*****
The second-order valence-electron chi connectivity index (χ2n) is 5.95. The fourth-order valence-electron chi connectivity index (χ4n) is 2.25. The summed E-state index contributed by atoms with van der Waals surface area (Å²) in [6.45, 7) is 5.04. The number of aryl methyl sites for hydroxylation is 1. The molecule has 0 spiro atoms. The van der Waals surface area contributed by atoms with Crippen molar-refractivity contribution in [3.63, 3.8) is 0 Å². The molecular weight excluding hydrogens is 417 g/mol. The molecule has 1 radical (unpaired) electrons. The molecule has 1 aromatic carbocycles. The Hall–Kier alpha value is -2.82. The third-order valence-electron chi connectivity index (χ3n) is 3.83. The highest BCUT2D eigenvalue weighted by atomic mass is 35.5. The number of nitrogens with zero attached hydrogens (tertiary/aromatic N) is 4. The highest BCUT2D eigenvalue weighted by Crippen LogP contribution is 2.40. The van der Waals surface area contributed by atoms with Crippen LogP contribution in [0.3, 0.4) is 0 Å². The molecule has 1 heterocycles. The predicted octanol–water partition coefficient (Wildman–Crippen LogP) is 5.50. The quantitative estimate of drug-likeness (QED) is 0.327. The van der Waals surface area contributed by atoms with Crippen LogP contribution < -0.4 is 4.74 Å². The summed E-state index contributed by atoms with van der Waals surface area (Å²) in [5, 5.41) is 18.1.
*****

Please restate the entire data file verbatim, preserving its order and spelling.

The second-order valence-electron chi connectivity index (χ2n) is 5.95. The fourth-order valence-electron chi connectivity index (χ4n) is 2.25. The summed E-state index contributed by atoms with van der Waals surface area (Å²) in [6.45, 7) is 5.04. The number of aryl methyl sites for hydroxylation is 1. The molecule has 0 spiro atoms. The van der Waals surface area contributed by atoms with Crippen molar-refractivity contribution in [3.63, 3.8) is 0 Å². The molecular weight excluding hydrogens is 417 g/mol. The molecule has 1 radical (unpaired) electrons. The molecule has 1 aromatic carbocycles. The Hall–Kier alpha value is -2.82. The third-order valence-electron chi connectivity index (χ3n) is 3.83. The highest BCUT2D eigenvalue weighted by atomic mass is 35.5. The number of nitrogens with zero attached hydrogens (tertiary/aromatic N) is 4. The highest BCUT2D eigenvalue weighted by Crippen LogP contribution is 2.40. The van der Waals surface area contributed by atoms with Crippen LogP contribution in [0.3, 0.4) is 0 Å². The molecule has 1 heterocycles. The predicted octanol–water partition coefficient (Wildman–Crippen LogP) is 5.50. The quantitative estimate of drug-likeness (QED) is 0.327. The van der Waals surface area contributed by atoms with Crippen LogP contribution < -0.4 is 4.74 Å². The summed E-state index contributed by atoms with van der Waals surface area (Å²) in [5, 5.41) is 18.1.